The original COBRA premium subsidy extension, passed in December 2009, extended the original eligibility period for involuntarily termed employees. The original cutoff date, December 31, 2009, moved to February 28, 2010.
With February 28th just four days away, a NEW extension for COBRA premium subsidy eligibility has not yet been passed. In fact, reference to such an extension was actually stripped from the jobs bill passed by the Senate today.
However, the AP reports that with the jobs bill now on its way to the House, Harry Reid now wants to extend the COBRA extension (as well as unemployment benefits) before February 28th.
Reid is reported to be considering a two step process:
1) An initial 30 day extension.
2) A follow on, longer term extension, possibly to the end of December.
Another scenario, of course, is “no further extension”…an unlikely outcome, in our view.
We will keep you informed …
I’m still thinking about that Business Week article I posted about earlier this week…I really do think it is short sighted to dismiss the usefulness of wellness programs, based on the review of a single program that took place 10 years ago.
A quick look around today found the following from SHRM, citing two recent publications, both supporting the opposite view. See what you think!
A study in the Jan/Feb issue of “The American Journal of Health Promotion” concludes that wellness and prevention programs do make a difference…Engaged participants can reduce their costs. The key here is “engaged participants.”
Another highlight is a Harvard study, published in the February issue of the journal “Health Affairs.” The study, “Workplace Wellness Can Generate Savings,” focuses on specific case studies. Their indications are “a positive return on investment (ROI) from employer-sponsored wellness programs.” It may take some time to get there, but it does happen.
Not an overnight fix, and you need buy in from your employees, but employer sponsoered wellness plans can make a difference.
One of the key components health care reform is the individual mandate – the theory goes that if everyone has insurance, the pool widens, costs (eventually) drop, and we all benefit. As we have pointed out in the past, this idea has come under fire from a range of opponents.
The Washington Post reports that the Virginia Senate, with the backing of both Republicans and Democrats, passed measures this week that will make it illegal to require individuals to purchase health insurance. The Post notes that “The action in Virginia…could indicate that the president is failing to reassure members of his own party that current reform efforts remain worthwhile.”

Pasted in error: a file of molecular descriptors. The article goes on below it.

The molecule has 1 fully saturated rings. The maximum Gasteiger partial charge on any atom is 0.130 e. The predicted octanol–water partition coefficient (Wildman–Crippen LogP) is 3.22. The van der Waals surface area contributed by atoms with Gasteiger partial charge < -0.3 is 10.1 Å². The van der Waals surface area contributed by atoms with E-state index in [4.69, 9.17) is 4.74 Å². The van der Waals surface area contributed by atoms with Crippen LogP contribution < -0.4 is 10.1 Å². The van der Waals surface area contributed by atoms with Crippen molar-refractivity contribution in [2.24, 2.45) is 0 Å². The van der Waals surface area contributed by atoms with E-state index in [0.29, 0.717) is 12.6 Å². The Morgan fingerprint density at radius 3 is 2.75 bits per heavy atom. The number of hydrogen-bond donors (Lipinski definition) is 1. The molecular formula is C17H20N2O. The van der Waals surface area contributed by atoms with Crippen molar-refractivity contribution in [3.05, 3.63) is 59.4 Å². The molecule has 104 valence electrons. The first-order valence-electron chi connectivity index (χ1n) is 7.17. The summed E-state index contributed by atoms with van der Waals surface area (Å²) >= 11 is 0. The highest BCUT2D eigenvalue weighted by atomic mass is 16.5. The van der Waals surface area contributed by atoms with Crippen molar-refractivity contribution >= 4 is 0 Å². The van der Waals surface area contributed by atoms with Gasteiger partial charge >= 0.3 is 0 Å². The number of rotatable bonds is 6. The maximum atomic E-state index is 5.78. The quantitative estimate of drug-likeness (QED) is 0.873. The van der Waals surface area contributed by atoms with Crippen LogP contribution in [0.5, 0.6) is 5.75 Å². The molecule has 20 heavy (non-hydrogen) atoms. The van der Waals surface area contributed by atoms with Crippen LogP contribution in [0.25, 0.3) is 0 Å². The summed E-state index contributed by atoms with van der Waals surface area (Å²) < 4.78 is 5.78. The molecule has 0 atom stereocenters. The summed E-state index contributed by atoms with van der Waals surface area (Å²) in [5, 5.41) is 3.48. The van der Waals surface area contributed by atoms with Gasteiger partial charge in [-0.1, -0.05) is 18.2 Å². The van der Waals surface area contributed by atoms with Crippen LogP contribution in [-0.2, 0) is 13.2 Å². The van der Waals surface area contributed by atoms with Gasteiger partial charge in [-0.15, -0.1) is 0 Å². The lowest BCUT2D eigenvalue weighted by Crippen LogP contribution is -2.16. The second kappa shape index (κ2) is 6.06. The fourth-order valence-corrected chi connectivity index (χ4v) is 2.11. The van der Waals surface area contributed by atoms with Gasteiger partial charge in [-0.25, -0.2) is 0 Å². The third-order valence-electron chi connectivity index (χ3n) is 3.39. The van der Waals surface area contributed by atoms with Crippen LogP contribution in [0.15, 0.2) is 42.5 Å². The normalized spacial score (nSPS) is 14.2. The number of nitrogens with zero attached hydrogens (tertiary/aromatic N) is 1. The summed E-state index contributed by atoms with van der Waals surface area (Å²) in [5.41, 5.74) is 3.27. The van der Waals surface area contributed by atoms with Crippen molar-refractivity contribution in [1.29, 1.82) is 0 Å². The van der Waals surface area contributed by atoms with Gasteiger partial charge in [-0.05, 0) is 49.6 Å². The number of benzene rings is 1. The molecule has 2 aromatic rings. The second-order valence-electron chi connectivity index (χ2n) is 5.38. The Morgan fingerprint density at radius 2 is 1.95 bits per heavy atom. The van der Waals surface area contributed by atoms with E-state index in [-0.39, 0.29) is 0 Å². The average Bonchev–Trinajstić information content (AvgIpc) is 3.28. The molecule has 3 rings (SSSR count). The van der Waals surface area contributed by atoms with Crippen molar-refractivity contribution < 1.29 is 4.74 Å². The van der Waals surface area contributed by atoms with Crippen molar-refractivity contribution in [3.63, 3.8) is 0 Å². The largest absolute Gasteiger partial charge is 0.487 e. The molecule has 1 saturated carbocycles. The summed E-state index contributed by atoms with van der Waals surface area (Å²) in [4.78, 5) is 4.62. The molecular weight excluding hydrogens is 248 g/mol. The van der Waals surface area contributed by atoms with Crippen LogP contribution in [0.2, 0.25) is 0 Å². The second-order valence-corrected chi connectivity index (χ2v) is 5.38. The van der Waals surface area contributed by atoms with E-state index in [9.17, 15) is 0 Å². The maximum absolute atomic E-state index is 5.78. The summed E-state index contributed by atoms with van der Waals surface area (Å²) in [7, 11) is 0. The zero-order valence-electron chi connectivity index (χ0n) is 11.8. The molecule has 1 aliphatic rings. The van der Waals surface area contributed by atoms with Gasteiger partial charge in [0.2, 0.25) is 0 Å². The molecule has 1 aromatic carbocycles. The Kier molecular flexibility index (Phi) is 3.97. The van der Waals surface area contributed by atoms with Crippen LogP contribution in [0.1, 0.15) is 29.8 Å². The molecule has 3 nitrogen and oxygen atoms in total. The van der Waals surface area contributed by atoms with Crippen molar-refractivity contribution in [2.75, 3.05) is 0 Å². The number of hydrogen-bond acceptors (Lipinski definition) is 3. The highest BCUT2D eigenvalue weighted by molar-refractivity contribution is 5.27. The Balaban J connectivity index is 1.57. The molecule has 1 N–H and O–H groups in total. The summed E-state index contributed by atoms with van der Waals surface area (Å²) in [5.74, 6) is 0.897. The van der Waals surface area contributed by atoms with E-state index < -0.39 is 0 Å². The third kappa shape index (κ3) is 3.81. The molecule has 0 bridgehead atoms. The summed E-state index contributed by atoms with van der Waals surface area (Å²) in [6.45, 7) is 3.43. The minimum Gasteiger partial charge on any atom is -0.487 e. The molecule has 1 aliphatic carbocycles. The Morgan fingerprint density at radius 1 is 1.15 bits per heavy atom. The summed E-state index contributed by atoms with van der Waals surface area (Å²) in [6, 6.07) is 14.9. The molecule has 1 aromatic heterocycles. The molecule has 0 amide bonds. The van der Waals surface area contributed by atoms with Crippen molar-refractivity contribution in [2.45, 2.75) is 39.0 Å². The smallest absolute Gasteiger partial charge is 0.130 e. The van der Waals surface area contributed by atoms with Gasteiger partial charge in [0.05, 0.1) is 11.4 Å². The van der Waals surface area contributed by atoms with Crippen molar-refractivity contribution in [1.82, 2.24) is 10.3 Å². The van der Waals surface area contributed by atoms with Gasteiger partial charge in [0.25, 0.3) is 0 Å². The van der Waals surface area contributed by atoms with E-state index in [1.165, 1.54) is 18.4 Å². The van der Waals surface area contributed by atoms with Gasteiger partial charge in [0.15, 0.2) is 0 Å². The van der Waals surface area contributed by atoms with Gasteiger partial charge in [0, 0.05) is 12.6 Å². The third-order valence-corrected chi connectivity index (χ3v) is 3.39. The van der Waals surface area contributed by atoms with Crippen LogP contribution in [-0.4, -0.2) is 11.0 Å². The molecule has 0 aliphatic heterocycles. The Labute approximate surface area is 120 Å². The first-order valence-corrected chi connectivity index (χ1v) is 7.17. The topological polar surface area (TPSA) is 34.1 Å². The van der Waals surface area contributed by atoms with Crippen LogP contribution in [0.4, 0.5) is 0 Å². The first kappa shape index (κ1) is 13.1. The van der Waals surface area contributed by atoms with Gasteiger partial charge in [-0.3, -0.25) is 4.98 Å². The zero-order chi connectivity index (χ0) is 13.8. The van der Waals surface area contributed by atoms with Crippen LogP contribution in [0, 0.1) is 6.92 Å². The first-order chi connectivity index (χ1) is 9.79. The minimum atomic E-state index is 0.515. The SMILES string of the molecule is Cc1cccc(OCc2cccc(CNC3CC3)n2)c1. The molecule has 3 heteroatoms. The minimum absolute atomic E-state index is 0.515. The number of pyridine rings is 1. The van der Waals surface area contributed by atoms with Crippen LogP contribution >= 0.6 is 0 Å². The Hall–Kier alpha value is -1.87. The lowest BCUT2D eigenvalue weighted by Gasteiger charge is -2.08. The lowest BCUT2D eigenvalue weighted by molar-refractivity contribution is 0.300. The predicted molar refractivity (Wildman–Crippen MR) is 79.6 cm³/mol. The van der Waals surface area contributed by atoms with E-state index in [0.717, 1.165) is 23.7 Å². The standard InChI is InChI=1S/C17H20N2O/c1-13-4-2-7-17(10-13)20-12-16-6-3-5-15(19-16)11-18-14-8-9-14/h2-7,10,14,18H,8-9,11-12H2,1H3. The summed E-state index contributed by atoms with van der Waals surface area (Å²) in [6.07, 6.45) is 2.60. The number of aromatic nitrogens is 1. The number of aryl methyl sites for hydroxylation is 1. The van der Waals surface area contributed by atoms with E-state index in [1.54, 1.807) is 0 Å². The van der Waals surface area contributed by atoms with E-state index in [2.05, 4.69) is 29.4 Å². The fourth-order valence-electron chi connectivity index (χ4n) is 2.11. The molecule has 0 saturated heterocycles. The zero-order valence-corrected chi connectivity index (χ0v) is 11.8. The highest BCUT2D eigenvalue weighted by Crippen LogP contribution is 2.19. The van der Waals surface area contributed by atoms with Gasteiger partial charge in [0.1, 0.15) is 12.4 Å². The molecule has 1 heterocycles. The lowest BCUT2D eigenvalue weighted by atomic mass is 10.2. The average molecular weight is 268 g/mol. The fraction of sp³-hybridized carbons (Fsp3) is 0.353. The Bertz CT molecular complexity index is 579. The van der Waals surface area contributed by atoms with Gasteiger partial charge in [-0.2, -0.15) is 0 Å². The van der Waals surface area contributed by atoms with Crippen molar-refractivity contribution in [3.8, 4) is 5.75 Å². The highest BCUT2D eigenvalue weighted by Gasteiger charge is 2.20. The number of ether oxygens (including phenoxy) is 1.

As well as the Virginia action, the AP reports, “Conservative lawmakers in more than two-thirds of the states are forging ahead with constitutional amendments to ban government health insurance mandates.” Ultimately, federal law would trump state laws, so these measures may have no real effect, but this does show that the issue remains in the forefront for conservatives.
The health savings account (HSA) was introduced in 2003. There are really two sides to an HSA plan: the savings account, usually referred to as the HSA, and the health plan. The HSA is a tax advantaged medical savings account. Savings can be used to pay the deductible of the corresponding High Deductible Health Plan (HDHP). The HDHP must meet specific guidelines to qualify for HSA status.
There are some similarities between an HSA and a flexible spending account (FSA). Employers don’t have to fund either the HSA or the FSA. HSA’s allow deposits up to the maximum contribution limit, set annually by the IRS. For the year 2010, the amount is $3,050 for individual coverage, and $6,150 for family coverage, and includes both employee and employer contributions.
Unlike FSAs, the unspent HSA funds roll over each year. Contributions, as well as interest earned, remain free from taxes. Disbursements are also tax free, provided they are used to pay qualified medical expenses.
By investing in a health savings account, employees get a tax advantaged account that stays with them. They may continue to contribute as long as they remain covered by a qualified HDHP.
Qualified HDHPs are very different to “traditional” health plans. Because of the differences, some employees may be initially reluctant to embrace them. We will look at these in our next HSA post.